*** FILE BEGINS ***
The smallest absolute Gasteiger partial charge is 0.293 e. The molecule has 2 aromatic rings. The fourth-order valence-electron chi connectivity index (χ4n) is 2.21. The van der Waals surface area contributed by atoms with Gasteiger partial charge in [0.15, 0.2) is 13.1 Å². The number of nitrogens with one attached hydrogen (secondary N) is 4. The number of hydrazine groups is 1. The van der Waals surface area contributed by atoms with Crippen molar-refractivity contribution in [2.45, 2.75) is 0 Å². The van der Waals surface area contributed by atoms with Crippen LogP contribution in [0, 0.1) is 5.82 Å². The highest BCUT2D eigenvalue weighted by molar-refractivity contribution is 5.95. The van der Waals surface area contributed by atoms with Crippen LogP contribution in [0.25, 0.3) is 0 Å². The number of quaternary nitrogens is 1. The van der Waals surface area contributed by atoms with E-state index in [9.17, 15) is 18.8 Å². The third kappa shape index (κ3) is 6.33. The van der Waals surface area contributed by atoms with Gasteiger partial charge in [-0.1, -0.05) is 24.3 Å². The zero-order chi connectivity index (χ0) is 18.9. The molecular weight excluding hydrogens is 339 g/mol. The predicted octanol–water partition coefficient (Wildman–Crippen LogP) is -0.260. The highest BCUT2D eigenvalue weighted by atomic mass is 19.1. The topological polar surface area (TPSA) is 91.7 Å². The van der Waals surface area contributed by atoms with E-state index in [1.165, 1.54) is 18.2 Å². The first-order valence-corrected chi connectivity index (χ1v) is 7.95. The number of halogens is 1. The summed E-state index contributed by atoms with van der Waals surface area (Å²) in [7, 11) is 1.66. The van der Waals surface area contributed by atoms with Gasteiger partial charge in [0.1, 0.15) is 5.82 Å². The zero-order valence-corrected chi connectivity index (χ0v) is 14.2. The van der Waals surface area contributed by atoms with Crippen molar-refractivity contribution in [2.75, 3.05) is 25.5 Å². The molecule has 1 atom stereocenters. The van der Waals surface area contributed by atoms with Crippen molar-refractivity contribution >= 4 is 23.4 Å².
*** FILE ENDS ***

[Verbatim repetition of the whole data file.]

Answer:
The smallest absolute Gasteiger partial charge is 0.293 e. The molecule has 2 aromatic rings. The fourth-order valence-electron chi connectivity index (χ4n) is 2.21. The van der Waals surface area contributed by atoms with Gasteiger partial charge in [0.15, 0.2) is 13.1 Å². The number of nitrogens with one attached hydrogen (secondary N) is 4. The number of hydrazine groups is 1. The van der Waals surface area contributed by atoms with Crippen molar-refractivity contribution in [2.45, 2.75) is 0 Å². The van der Waals surface area contributed by atoms with Crippen LogP contribution in [0, 0.1) is 5.82 Å². The highest BCUT2D eigenvalue weighted by molar-refractivity contribution is 5.95. The van der Waals surface area contributed by atoms with Crippen LogP contribution in [0.25, 0.3) is 0 Å². The number of quaternary nitrogens is 1. The van der Waals surface area contributed by atoms with E-state index in [9.17, 15) is 18.8 Å². The third kappa shape index (κ3) is 6.33. The van der Waals surface area contributed by atoms with Gasteiger partial charge in [-0.1, -0.05) is 24.3 Å². The zero-order chi connectivity index (χ0) is 18.9. The molecular weight excluding hydrogens is 339 g/mol. The predicted octanol–water partition coefficient (Wildman–Crippen LogP) is -0.260. The highest BCUT2D eigenvalue weighted by atomic mass is 19.1. The topological polar surface area (TPSA) is 91.7 Å². The van der Waals surface area contributed by atoms with E-state index in [1.165, 1.54) is 18.2 Å². The first-order valence-corrected chi connectivity index (χ1v) is 7.95. The number of halogens is 1. The summed E-state index contributed by atoms with van der Waals surface area (Å²) in [7, 11) is 1.66. The van der Waals surface area contributed by atoms with Gasteiger partial charge in [0.1, 0.15) is 5.82 Å². The zero-order valence-corrected chi connectivity index (χ0v) is 14.2. The van der Waals surface area contributed by atoms with Crippen molar-refractivity contribution in [2.75, 3.05) is 25.5 Å². The molecule has 1 atom stereocenters. The van der Waals surface area contributed by atoms with Crippen molar-refractivity contribution >= 4 is 23.4 Å².